With hundreds of millions of dollars in new development and thousands of residential housing units in jeopardy, the Business Council of Westchester (BCW), the county’s only business membership organization focusing on economic development and advocacy,brought together more than 50 leading developers with projects planned for Westchester to a top-level briefing and discussion with representatives of Con Edison of the utility company’s announced March 15 moratorium on accepting new natural gas customers. A lack of pipeline capacity necessary to supply the gas to the utility to meet increased demand is the root cause of the problem, Con Ed has explained.
The two-hour, closed-door session Monday facilitated an open, wide-ranging discussion of the natural gas supply shortage situation which poses a real threat to the future of economic development in most of Westchester including its major urban centers. Developers representing a cross-section of smaller, mid-sized and large companies, as well as affordable housing advocates, joined in the conversation and endorsed the BCW’s implementation of a task force to immediately begin exploration of both short and long-term ways of addressing the issue.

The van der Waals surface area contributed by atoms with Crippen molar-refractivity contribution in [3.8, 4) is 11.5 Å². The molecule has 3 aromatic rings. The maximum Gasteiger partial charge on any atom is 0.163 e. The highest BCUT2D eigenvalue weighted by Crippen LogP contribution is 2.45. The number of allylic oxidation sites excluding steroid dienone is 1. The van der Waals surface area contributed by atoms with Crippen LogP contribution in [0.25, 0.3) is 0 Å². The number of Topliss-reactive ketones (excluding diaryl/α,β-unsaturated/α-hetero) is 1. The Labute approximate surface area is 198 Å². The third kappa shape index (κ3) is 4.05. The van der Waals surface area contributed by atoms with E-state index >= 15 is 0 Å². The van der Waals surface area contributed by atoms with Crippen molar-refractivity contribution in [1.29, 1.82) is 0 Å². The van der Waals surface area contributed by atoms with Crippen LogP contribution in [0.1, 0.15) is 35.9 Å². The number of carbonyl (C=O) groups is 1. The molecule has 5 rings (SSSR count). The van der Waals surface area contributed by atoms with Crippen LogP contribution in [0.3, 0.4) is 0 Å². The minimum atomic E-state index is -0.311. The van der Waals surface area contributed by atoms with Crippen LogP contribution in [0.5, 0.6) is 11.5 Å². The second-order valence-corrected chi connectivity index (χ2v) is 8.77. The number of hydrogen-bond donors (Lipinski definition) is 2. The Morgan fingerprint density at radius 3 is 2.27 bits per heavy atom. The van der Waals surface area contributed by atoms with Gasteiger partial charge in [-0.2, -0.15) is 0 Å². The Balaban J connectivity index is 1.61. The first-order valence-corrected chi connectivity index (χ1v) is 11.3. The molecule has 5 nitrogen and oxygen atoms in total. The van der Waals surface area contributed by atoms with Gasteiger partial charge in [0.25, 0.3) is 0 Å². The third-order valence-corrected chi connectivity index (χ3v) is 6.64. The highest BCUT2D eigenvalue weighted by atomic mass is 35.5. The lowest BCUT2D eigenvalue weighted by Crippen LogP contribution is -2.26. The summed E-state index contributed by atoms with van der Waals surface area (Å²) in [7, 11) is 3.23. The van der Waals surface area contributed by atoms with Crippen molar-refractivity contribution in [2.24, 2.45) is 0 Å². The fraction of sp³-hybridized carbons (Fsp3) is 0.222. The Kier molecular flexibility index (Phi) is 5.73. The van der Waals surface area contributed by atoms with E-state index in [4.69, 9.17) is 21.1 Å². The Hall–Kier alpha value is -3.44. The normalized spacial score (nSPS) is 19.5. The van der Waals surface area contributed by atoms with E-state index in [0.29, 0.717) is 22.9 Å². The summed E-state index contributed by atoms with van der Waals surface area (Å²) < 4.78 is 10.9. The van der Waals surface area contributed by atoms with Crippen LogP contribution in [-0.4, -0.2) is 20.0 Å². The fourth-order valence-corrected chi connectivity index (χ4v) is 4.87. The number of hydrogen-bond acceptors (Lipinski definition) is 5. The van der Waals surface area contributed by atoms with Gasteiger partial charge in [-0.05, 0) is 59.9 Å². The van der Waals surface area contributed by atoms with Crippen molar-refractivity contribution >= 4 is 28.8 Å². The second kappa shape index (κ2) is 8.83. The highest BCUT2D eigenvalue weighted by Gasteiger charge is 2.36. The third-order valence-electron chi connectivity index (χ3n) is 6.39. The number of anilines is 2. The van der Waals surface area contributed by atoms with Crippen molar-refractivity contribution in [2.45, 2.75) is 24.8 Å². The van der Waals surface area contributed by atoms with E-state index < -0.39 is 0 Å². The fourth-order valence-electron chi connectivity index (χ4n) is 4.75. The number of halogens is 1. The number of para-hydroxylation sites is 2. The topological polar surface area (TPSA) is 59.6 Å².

“While the gas shortage has been years in the making, it has now reached the point of a crisis that threatens our economy,” said BCW President and CEO Marsha Gordon. “While there are no easy solutions,” she said, “there are potential steps that can be taken to ease the immediate problem that we will be carefully evaluating with the goal of recommending a plan of action steps as quickly as possible.”
Gordon added: “The level of participation and interest, and the strong sense of unity reflects how deeply this issue will affect not only the development community but the residents of Westchester County. After decades of struggling, our downtown areas of Yonkers, New Rochelle and other urban areas are seeing unprecedented new growth and renewal. To jeopardize this is simply not an option.”
The BCW taskforce will begin work immediately and will include outreach to local, county and state leaders to work together to address the immediate and long-term situation, and in May will hold a major energy conference.
“The major takeaway from our initial meeting is that the business and development community is ready, willing and able to step forward and work with Con Edison, the state government, the Public Service Commission and any and all other involved parties to tackle the issue head-on,” Gordon said. “This was a wake-up call that can’t be ignored, and we’re confident that working together we can and will find viable solutions. We have no choice.”